The effect of Goeben’s presence—the options available to the Turks—the extent of Enver’s and Souchon’s accountability—the search for a scapegoat—Churchill’s initial responsibility—the cause of his enmity—a mitigating factor—Mallet’s undiplomatic assertion—an alternative theory—Grey and the fate of Constantinople—fear of Russian incursion into Persia—the march of military operations—the Indian Expeditionary Force—the War Council meets—action against Turkey—the Foreign Office exonerated.
16 The Terrible ‘ifs’
Churchill’s invocation of a higher authority—Churchill’s "if’s" considered—other "if’s" to be considered—the battle cruiser concept—French inaction—the problem of coal— Souchon and the Adriatic—Milne’s pre-conceptions—faulty staff work—Churchill’s early moves—the board changes—Battenberg’s unfortunate war—the Greek responsibility —the actions and omissions of Venizelos, Constantine and Kerr—a chain of events—fate or the work of man?
17 Court Martial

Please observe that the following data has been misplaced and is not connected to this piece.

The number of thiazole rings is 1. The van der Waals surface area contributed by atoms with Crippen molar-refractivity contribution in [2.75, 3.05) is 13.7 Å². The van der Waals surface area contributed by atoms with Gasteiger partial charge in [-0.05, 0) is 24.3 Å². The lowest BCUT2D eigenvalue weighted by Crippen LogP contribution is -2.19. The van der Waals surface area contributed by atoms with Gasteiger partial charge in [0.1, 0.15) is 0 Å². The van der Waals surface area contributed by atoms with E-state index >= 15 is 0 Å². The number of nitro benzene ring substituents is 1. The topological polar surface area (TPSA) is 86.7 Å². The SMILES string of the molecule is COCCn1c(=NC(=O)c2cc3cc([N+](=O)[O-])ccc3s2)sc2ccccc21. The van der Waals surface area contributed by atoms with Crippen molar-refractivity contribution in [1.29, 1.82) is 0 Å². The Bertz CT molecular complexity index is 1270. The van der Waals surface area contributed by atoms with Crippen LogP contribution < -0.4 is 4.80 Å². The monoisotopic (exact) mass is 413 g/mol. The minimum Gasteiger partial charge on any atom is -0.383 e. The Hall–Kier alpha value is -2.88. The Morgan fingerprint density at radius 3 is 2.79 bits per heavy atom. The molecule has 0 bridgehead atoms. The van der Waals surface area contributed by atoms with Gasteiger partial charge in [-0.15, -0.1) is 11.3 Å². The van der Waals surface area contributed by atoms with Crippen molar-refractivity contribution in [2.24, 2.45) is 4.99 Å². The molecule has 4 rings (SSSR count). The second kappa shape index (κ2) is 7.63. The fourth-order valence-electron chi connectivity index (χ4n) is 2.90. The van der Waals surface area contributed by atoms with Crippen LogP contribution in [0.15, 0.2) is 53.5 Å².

Milne’s recall—Troubridge and Milne lay the groundwork for their defence—Milne’s frosty reception—questions to answer—a friend at Court—official approbation—a scapegoat is found—the awkward report of Captain Howard Kelly—a Court of Inquiry —its finding—the charge as framed—pressure on the Prosecutor—the Court Martial—the verdict—the Prosecutor’s personal opinion—Admiralty reactions.
18 Epitaph
Admiral Hamilton’s unguarded comment—what was discussed at the Admiralty?— Troubridge’s astounding allegation—the mystery of Captain Vere—a possible answer— Troubridge’s personality—a tenuous interpretation—who was to have the battle cruisers? —Troubridge’s dubious recall—the convenient timing of an important signal—the abandonment of Fawcet Wray—Mallet’s defence.
19 The Last Sortie